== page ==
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Gerber files play a very important role in the manufacturing of printed circuit boards (PCBs). They are used during the design process to portray all the components of the PCB such as solder mask, copper layers, etc.

These files are then used by the manufacturer to produce the PCBs according to your specifications.

However, as a PCB designer, you may encounter some errors with these files along the way. As a result, you can experience major setbacks in production and turnaround times.

Below are some guidelines to avoid some of the most common mistakes associated with Gerber files and prevent unnecessary delays in the manufacturing of your PCBs.

1. Missing Excellon Drill File

Excellon Drill files are used to portray any through-hole elements in the PCB design. They determine the size and location of holes that need to be drilled into the board. However, it’s easy to miss these files when submitting your design.

Though some designers provide a drill map instead of an Excellon Drill file, these drill maps do not contain sufficient information to be translated to the manufacturing machines. Therefore, it’s important to include these files when submitting your design.

Resolution: Most layout packages allow you to output Excellon Drill files that are characterized with either a .xln or .drl extension, so be sure to include them in your Gerber file archive.

2. Missing Aperture Lists

The aperture list is a very important part of the Gerber file archive as it specifies which tools are necessary during the manufacturing process.

Separate aperture lists for different layers can be confusing, so it’s best to create a single comprehensive list for all the layers in your design.

Resolution: Any layout packages that are able to output 274D files should allow you to create an aperture list with either a .apt, .apr, or .rep extension. However, the 274D format file can also be used in combination with your Gerber files to create your design.

3. Inadequate Inner Clearance

Inner clearance refers to the minimum distance between the edge of a hole and any copper on the inside layer. Adequate inner clearances will prevent your drill from causing shorts to the inner copper layers.

Though a minimum inner clearance of 0.15” is preferred, 0.12” is also sufficient.

Resolution: Usually, the negative image inners can be modified to resolve this issue. However, the best practice would be to set these clearance configurations as your default settings in your layout software.

4. Erroneous or Empty Gerber Files

In some cases, orders are submitted either without the Gerber files attached, or the files that are submitted are corrupted and unusable. This can cause unnecessary delays in the production of your PCBs.

This problem usually occurs when the designer unintentionally deletes or nullifies file contents, leaving the fabrication team with no usable data to work with.

Issues that Contribute to Gerber File Errors

(Pixabay / OpenClipart-Vectors)

Resolution: To prevent unnecessary delays in turnaround times, be sure to verify the integrity of your files by using a Gerber Viewer. Furthermore, you should also do a double-check to confirm that the correct Gerber files are attached before you submit your designs to the production team.

5. Incorrect Annular Ring

The annular ring, or annulus, is the radius of the donut that forms when you drill through a copper layer.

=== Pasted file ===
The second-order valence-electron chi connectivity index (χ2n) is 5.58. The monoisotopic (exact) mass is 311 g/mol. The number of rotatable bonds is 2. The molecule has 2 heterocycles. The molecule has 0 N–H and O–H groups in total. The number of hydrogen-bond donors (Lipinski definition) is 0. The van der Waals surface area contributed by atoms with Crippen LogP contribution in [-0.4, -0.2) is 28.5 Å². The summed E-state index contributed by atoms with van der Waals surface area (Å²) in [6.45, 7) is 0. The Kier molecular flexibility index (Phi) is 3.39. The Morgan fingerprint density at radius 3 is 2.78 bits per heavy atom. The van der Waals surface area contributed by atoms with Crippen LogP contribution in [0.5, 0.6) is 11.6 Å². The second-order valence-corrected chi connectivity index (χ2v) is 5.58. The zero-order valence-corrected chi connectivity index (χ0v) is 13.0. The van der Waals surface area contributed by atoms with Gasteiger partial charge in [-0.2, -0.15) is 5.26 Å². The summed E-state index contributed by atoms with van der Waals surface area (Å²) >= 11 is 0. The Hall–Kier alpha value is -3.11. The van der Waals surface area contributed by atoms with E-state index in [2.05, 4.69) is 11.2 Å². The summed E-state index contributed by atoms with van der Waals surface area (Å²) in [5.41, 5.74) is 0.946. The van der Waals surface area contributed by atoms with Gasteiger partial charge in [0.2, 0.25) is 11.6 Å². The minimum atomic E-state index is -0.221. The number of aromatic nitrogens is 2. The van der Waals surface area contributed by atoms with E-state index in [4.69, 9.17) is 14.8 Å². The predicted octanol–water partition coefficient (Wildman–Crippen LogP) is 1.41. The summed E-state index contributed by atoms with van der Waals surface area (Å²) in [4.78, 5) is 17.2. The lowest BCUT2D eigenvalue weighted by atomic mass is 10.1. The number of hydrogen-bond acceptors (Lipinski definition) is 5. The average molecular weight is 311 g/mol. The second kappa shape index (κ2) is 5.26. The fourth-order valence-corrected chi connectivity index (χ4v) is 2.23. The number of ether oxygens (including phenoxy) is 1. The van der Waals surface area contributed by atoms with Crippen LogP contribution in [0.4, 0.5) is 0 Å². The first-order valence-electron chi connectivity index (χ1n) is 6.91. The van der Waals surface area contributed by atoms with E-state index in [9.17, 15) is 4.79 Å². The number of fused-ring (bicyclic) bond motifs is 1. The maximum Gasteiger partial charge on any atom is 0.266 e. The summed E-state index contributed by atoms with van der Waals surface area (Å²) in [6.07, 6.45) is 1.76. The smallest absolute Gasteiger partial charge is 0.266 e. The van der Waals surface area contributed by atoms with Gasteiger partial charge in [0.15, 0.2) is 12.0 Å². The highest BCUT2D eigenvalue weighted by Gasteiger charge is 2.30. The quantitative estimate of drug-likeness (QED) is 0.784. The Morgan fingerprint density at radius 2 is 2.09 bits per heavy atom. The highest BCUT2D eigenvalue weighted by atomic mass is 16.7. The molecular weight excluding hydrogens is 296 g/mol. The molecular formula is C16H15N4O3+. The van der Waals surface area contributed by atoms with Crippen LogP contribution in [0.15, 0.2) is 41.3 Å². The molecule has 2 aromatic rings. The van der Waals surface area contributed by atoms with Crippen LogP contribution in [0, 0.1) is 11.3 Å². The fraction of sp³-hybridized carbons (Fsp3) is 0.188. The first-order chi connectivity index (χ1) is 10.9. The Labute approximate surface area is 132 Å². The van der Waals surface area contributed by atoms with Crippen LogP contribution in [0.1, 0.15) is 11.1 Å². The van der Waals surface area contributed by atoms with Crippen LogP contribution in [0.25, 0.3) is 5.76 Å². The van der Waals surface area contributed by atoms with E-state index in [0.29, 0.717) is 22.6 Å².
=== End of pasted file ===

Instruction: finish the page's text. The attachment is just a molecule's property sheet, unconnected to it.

An insufficiently sized annular ring will have a negative impact on the electrical conductivity of the PCB. Many individuals fail to consider this during the designing stage.

Resolution: To avoid errors from insufficient annular rings, be sure to use a minimum width of .005” for vias or .007” for component holes. You can set these configurations in your layout software.

6. Inadequate Copper Spacing or Trace Width

Copper spacing refers to the gap between any two copper elements on the PCB, while trace width refers to the width of these copper features.

Insufficient spacing or width could result in production issues, arcing, or shorts.

Resolution: Though the minimum spacing requirements vary across different manufacturers, the general rule of thumb is 0.005”. Keep in mind that some fabricators charge a premium if the minimum spacing falls below 0.007”.

7. Tool List Not Provided

To create your drill, a tool list is required to be used in conjunction with your Excellon Drill file. While the drill file is used to determine where the holes should be placed, the tool list specifies which tools should be used.

While it is possible to use a tool list that’s included on a fabrication drawing, this is not the preferred method. These lists do not always include all the automatic verifications, which increases the chances of data entry errors.

Resolution: When submitting your designs for manufacturing, be sure to embed your tool list in the Excellon Drill file. Alternatively, you can send it as a separate text file. Common extensions for tool lists that you can output using your layout software include .tol and .rep.


Mistakes happen, but some of them can cost you a lot in the end. Even the smallest of errors can leave you with unnecessary extra costs, or even result in the destruction of your entire project.

When outsourcing your PCB manufacturing, it’s very important for you to equip your supplier with the correct Gerber files. Submitting files with corrupted data or insufficient measurements can delay production and will negatively impact your turnaround time. Therefore, it’s advisable to use high-definition CAD programs and adhere to the minimum requirements provided by your manufacturer when creating your designs.

At EMS Solutions, we want to ensure that you have a pleasant experience from start to finish. So if you have any questions regarding Gerber file issues, please don’t hesitate to contact our Electronic Manufacturing Services specialists.